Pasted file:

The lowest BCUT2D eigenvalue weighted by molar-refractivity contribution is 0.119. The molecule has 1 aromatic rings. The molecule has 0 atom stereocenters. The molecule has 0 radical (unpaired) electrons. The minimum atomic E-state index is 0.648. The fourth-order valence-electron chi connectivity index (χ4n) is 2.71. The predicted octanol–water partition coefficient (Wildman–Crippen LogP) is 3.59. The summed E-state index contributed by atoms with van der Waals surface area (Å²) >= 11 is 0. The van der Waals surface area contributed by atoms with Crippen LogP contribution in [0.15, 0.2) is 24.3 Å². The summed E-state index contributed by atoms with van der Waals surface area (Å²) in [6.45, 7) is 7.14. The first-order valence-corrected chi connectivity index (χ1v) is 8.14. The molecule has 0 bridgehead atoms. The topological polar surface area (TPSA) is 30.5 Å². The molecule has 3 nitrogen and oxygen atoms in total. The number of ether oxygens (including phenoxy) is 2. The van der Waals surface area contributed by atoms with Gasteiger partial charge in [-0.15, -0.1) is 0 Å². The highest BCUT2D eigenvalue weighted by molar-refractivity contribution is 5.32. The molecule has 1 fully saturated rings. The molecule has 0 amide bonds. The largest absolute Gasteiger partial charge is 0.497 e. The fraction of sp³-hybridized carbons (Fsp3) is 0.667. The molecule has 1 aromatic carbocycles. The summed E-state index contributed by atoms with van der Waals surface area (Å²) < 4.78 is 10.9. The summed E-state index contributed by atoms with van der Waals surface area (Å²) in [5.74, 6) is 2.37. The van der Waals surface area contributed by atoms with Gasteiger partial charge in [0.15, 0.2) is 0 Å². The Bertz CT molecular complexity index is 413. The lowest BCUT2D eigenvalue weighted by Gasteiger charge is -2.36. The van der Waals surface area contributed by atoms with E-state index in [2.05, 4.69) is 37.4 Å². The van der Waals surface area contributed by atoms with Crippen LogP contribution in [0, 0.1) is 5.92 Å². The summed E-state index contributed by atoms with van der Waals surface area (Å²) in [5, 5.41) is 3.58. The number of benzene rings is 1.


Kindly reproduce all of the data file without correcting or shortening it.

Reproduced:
The lowest BCUT2D eigenvalue weighted by molar-refractivity contribution is 0.119. The molecule has 1 aromatic rings. The molecule has 0 atom stereocenters. The molecule has 0 radical (unpaired) electrons. The minimum atomic E-state index is 0.648. The fourth-order valence-electron chi connectivity index (χ4n) is 2.71. The predicted octanol–water partition coefficient (Wildman–Crippen LogP) is 3.59. The summed E-state index contributed by atoms with van der Waals surface area (Å²) >= 11 is 0. The van der Waals surface area contributed by atoms with Crippen LogP contribution in [0.15, 0.2) is 24.3 Å². The summed E-state index contributed by atoms with van der Waals surface area (Å²) in [6.45, 7) is 7.14. The first-order valence-corrected chi connectivity index (χ1v) is 8.14. The molecule has 0 bridgehead atoms. The topological polar surface area (TPSA) is 30.5 Å². The molecule has 3 nitrogen and oxygen atoms in total. The number of ether oxygens (including phenoxy) is 2. The van der Waals surface area contributed by atoms with Gasteiger partial charge in [-0.15, -0.1) is 0 Å². The highest BCUT2D eigenvalue weighted by molar-refractivity contribution is 5.32. The molecule has 1 fully saturated rings. The molecule has 0 amide bonds. The largest absolute Gasteiger partial charge is 0.497 e. The fraction of sp³-hybridized carbons (Fsp3) is 0.667. The molecule has 1 aromatic carbocycles. The summed E-state index contributed by atoms with van der Waals surface area (Å²) < 4.78 is 10.9. The summed E-state index contributed by atoms with van der Waals surface area (Å²) in [5.74, 6) is 2.37. The van der Waals surface area contributed by atoms with Gasteiger partial charge in [0.15, 0.2) is 0 Å². The Bertz CT molecular complexity index is 413. The lowest BCUT2D eigenvalue weighted by Gasteiger charge is -2.36. The van der Waals surface area contributed by atoms with E-state index in [2.05, 4.69) is 37.4 Å². The van der Waals surface area contributed by atoms with Crippen LogP contribution in [0, 0.1) is 5.92 Å². The summed E-state index contributed by atoms with van der Waals surface area (Å²) in [5, 5.41) is 3.58. The number of benzene rings is 1.